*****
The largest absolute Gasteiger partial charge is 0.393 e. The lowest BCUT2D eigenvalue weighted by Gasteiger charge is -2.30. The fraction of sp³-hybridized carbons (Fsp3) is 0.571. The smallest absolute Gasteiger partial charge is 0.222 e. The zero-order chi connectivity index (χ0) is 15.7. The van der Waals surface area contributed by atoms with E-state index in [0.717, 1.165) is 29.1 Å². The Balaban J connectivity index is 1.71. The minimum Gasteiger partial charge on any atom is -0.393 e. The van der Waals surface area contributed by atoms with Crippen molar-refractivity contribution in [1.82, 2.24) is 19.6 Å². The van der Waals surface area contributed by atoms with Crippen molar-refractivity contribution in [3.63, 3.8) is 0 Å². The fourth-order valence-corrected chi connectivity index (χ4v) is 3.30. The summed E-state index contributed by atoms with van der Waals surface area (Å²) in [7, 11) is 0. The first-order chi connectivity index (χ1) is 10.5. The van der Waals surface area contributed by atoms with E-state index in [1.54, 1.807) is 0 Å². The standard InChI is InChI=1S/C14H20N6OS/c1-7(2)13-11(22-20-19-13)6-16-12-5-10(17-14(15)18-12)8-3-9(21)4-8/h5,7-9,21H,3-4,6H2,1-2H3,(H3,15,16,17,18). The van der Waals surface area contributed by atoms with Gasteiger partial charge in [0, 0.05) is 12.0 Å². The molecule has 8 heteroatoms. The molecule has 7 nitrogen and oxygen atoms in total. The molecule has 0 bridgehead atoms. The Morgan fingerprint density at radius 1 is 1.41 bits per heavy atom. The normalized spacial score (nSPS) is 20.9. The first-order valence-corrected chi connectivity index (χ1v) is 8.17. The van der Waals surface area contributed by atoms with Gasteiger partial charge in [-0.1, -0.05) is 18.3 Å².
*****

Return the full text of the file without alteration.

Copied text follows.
The largest absolute Gasteiger partial charge is 0.393 e. The lowest BCUT2D eigenvalue weighted by Gasteiger charge is -2.30. The fraction of sp³-hybridized carbons (Fsp3) is 0.571. The smallest absolute Gasteiger partial charge is 0.222 e. The zero-order chi connectivity index (χ0) is 15.7. The van der Waals surface area contributed by atoms with E-state index in [0.717, 1.165) is 29.1 Å². The Balaban J connectivity index is 1.71. The minimum Gasteiger partial charge on any atom is -0.393 e. The van der Waals surface area contributed by atoms with Crippen molar-refractivity contribution in [1.82, 2.24) is 19.6 Å². The van der Waals surface area contributed by atoms with Crippen molar-refractivity contribution in [3.63, 3.8) is 0 Å². The fourth-order valence-corrected chi connectivity index (χ4v) is 3.30. The summed E-state index contributed by atoms with van der Waals surface area (Å²) in [7, 11) is 0. The first-order chi connectivity index (χ1) is 10.5. The van der Waals surface area contributed by atoms with E-state index in [1.54, 1.807) is 0 Å². The standard InChI is InChI=1S/C14H20N6OS/c1-7(2)13-11(22-20-19-13)6-16-12-5-10(17-14(15)18-12)8-3-9(21)4-8/h5,7-9,21H,3-4,6H2,1-2H3,(H3,15,16,17,18). The van der Waals surface area contributed by atoms with Gasteiger partial charge in [0, 0.05) is 12.0 Å². The molecule has 8 heteroatoms. The molecule has 7 nitrogen and oxygen atoms in total. The molecule has 0 bridgehead atoms. The Morgan fingerprint density at radius 1 is 1.41 bits per heavy atom. The normalized spacial score (nSPS) is 20.9. The first-order valence-corrected chi connectivity index (χ1v) is 8.17. The van der Waals surface area contributed by atoms with Gasteiger partial charge in [-0.1, -0.05) is 18.3 Å².